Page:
You might think that investing means getting into high level financial instruments that are best left to the experts, but the truth is you can start with even a small amount of money and it doesn’t have to be complicated at all. The following are five things every new investor should know.
1) Your Personal Financial Goals
The first step to investing is to set financial goals. A proper goal is SMART; specific, measurable, attainable, realistic and time-bound. You should be able to read your goal statement and have a clear picture of what you want to achieve. The goal statement acts as a jumping off point to calculate how much you need to save and how much time you have to do it in. For instance, you may want to buy a home in the next five years. In that case you would need to save up for a down payment which means you can save a little every month. How much you save would depend on a number of other factors including your income and your level of expenses.
2) Your Risk Tolerance
Risk tolerance is a fancy financial term to express the discomfort you feel when you know an investment return is not guaranteed. Some people thrive on taking more risk for the chance of a higher rate of return, while others lose sleep if they are not sure of the outcome of an investment. It is important to know how much risk you can tolerate as this will determine the kind of instruments that will work best for you.
3) The Difference Between Investment Options
There are a number of different investment options available. Stocks, bonds, mutual funds and exchange traded funds are just a few of the most popular. A basic understanding of the different characteristics of each can take you a long way as a new investor.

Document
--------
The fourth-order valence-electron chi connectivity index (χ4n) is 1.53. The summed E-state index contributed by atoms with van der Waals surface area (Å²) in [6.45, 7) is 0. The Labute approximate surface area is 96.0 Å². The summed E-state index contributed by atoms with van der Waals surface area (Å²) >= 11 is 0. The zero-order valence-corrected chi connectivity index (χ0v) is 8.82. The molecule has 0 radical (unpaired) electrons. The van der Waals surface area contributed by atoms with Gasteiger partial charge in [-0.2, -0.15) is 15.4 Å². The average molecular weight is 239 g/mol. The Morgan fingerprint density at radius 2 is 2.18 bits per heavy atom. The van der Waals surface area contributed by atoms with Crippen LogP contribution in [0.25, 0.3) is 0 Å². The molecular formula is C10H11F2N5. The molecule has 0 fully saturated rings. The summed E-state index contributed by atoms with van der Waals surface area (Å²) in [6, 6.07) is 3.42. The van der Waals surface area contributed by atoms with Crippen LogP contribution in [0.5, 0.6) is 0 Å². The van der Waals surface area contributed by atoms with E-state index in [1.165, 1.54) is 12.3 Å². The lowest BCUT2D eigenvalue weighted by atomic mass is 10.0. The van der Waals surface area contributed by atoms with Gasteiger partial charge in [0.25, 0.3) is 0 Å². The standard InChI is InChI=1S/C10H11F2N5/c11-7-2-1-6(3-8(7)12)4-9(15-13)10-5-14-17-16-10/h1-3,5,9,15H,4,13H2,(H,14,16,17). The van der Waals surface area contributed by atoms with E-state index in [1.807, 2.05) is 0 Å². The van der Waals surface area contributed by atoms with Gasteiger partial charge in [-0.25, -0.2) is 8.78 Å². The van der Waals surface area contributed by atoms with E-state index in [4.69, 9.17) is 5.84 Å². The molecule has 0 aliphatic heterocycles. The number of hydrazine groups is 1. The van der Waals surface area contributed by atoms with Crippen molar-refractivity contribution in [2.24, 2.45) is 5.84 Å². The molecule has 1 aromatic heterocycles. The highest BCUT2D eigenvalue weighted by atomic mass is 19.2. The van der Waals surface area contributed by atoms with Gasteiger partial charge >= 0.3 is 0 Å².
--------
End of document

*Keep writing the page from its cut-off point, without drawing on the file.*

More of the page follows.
4) Why Asset Allocation is Important
Asset allocation refers to the way your money is divided among competing investment options. For instance, you may have some funds in a money market account, own some stocks on the stock market and have a fixed deposit set to mature in five years. The way available income is spread over different asset classes should be aligned with your goals. In other words, if you have short term goals such as buying a car within a year, you should have the funds available to do that without breaking your fixed deposit or being forced to sell stocks if the price is not right.
5) Where to Find Financial Help
Finally, you should know where to find financial help when you need it. You can educate yourself by reading books or blogs or you can hire someone to guide you on the right path.